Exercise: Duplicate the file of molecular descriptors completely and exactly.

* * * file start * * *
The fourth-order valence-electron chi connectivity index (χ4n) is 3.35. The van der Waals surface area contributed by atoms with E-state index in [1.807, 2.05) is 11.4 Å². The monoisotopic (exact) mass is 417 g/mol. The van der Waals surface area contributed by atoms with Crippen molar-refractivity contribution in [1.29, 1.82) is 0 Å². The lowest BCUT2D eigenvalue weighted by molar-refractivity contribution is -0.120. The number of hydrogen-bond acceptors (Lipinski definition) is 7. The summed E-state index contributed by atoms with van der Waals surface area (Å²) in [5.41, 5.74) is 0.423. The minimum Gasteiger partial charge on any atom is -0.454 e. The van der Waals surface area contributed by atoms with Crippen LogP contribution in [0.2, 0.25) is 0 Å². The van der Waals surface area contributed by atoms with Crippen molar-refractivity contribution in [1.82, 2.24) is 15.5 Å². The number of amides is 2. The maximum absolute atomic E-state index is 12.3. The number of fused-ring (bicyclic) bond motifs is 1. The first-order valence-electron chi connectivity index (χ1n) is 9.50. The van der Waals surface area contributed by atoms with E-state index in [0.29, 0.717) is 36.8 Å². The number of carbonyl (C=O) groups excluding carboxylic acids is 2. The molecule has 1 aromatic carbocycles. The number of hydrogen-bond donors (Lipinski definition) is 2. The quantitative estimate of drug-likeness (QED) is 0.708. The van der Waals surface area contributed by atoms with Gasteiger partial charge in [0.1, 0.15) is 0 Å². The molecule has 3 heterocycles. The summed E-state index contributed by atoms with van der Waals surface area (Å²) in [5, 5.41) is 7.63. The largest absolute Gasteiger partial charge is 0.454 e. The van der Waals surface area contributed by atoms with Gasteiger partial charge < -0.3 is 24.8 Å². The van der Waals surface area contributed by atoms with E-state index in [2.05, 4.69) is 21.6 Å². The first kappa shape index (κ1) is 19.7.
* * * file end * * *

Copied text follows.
The fourth-order valence-electron chi connectivity index (χ4n) is 3.35. The van der Waals surface area contributed by atoms with E-state index in [1.807, 2.05) is 11.4 Å². The monoisotopic (exact) mass is 417 g/mol. The van der Waals surface area contributed by atoms with Crippen molar-refractivity contribution in [1.29, 1.82) is 0 Å². The lowest BCUT2D eigenvalue weighted by molar-refractivity contribution is -0.120. The number of hydrogen-bond acceptors (Lipinski definition) is 7. The summed E-state index contributed by atoms with van der Waals surface area (Å²) in [5.41, 5.74) is 0.423. The minimum Gasteiger partial charge on any atom is -0.454 e. The van der Waals surface area contributed by atoms with Crippen LogP contribution in [0.2, 0.25) is 0 Å². The van der Waals surface area contributed by atoms with Crippen molar-refractivity contribution in [1.82, 2.24) is 15.5 Å². The number of amides is 2. The maximum absolute atomic E-state index is 12.3. The number of fused-ring (bicyclic) bond motifs is 1. The first-order valence-electron chi connectivity index (χ1n) is 9.50. The van der Waals surface area contributed by atoms with E-state index in [0.29, 0.717) is 36.8 Å². The number of carbonyl (C=O) groups excluding carboxylic acids is 2. The molecule has 1 aromatic carbocycles. The number of hydrogen-bond donors (Lipinski definition) is 2. The quantitative estimate of drug-likeness (QED) is 0.708. The van der Waals surface area contributed by atoms with Gasteiger partial charge in [0.1, 0.15) is 0 Å². The molecule has 3 heterocycles. The summed E-state index contributed by atoms with van der Waals surface area (Å²) in [5, 5.41) is 7.63. The largest absolute Gasteiger partial charge is 0.454 e. The van der Waals surface area contributed by atoms with Gasteiger partial charge < -0.3 is 24.8 Å². The van der Waals surface area contributed by atoms with E-state index in [2.05, 4.69) is 21.6 Å². The first kappa shape index (κ1) is 19.7.